The science on olive leaf extract

Olive leaf extract is one of my favorite supplements on earth because it delivers more than one benefit according to several studies. It can be taken in tincture and capsule form, but when shopping for olive leaf, always look for “standardized” on the label, as it means it’s been tested and guaranteed to have that much of the active ingredient (oleuropein) in each capsule or serving.

Olive leaf has been shown in studies to kill bacteria on contact and thus many use it as a preventative immune system booster to ward of colds and other bugs. Some have described it as an “all-natural antibiotic.

Olive leaf 0.6% (w/v) water extract killed almost all bacteria tested, within 3 h. Dermatophytes were inhibited by 1.25% (w/v) plant extract following a 3-day exposure whereas Candida albicans was killed following a 24 h incubation in the presence of 15% (w/v) plant extract. Olive leaf extract fractions, obtained by dialysis, that showed antimicrobial activity consisted of particles smaller than 1000 molecular rate cutoffs. Scanning electron microscopic observations of C. albicans, exposed to 40% (w/v) olive leaf extract, showed invaginated and amorphous cells. Escherichia coli cells, subjected to a similar treatment but exposed to only 0.6% (w/v) olive leaf extract showed complete destruction. These findings suggest an antimicrobial potential for olive leaves. – April 2003 study in Mycoses.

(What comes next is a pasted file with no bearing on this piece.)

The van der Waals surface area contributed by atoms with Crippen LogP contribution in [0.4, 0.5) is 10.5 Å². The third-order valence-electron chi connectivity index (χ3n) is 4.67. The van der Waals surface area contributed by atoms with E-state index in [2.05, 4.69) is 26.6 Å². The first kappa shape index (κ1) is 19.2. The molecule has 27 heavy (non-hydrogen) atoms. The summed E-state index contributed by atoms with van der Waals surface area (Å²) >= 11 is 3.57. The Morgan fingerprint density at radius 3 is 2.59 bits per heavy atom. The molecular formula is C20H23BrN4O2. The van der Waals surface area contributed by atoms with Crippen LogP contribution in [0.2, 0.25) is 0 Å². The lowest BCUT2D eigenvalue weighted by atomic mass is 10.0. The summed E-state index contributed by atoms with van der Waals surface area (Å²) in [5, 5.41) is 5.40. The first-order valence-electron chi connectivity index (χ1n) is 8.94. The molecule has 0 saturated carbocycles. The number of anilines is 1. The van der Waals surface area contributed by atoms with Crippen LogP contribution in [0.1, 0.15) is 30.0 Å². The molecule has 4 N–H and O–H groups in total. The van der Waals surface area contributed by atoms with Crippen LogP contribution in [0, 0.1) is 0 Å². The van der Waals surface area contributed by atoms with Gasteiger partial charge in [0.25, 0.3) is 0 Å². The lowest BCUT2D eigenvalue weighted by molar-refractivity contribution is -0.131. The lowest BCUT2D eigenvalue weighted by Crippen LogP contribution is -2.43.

More exciting however, is that olive leaf’s active ingredient, oleuropein, has been shown in many studies to have anti-cancer potential as well as positive impacts on the heart.

As always, talk with you doctor before taking any of my advice and know that olive leaf is not for anyone with kidney issues.

Sources: Markin D, Duek L, Berdicevsky I. In vitro antimicrobial activity of olive leaves. Mycoses. 2003;46(3-4):132-136. doi:10.1046/j.1439-0507.2003.00859.; Omar SH. Oleuropein in olive and its pharmacological effects. Sci Pharm. 2010;78(2):133-154. doi:10.3797/scipharm.0912-18; Menendez JA, Vazquez-Martin A, Colomer R, Brunet J, Carrasco-Pancorbo A, Garcia-Villalba R, Fernandez-Gutierrez A, Segura-Carretero A. Olive oil’s bitter principle reverses acquired autoresistance to trastuzumab (Herceptin™) in HER2-overexpressing breast cancer cells. BMC Cancer. 2007;7:80. doi:10.1186/1471-2407-7-80. De la Puerta R, Guttierrez VR, Hoult JRS. Inhibition of leukocyte 5-lipoxygenase by phenolics from virgin olive oil. Biochem Pharmacol. 1999;57:445–449.



1 thought on “The science on olive leaf extract”

  1. You know… I’ve tried to use Olive Leaf dried herb capsules in the past and I didn’t notice any difference. I wonder if it was because of my blood type and maybe there was a different herb that would work better for me than this. Though, I have a good friend who swears by this… but he is a different blood type! I see that you said to make sure it’s standardized (which it def. may not have been)… so I guess I will give it another shot. Always looking to expand the products I have for anti-bacterials.

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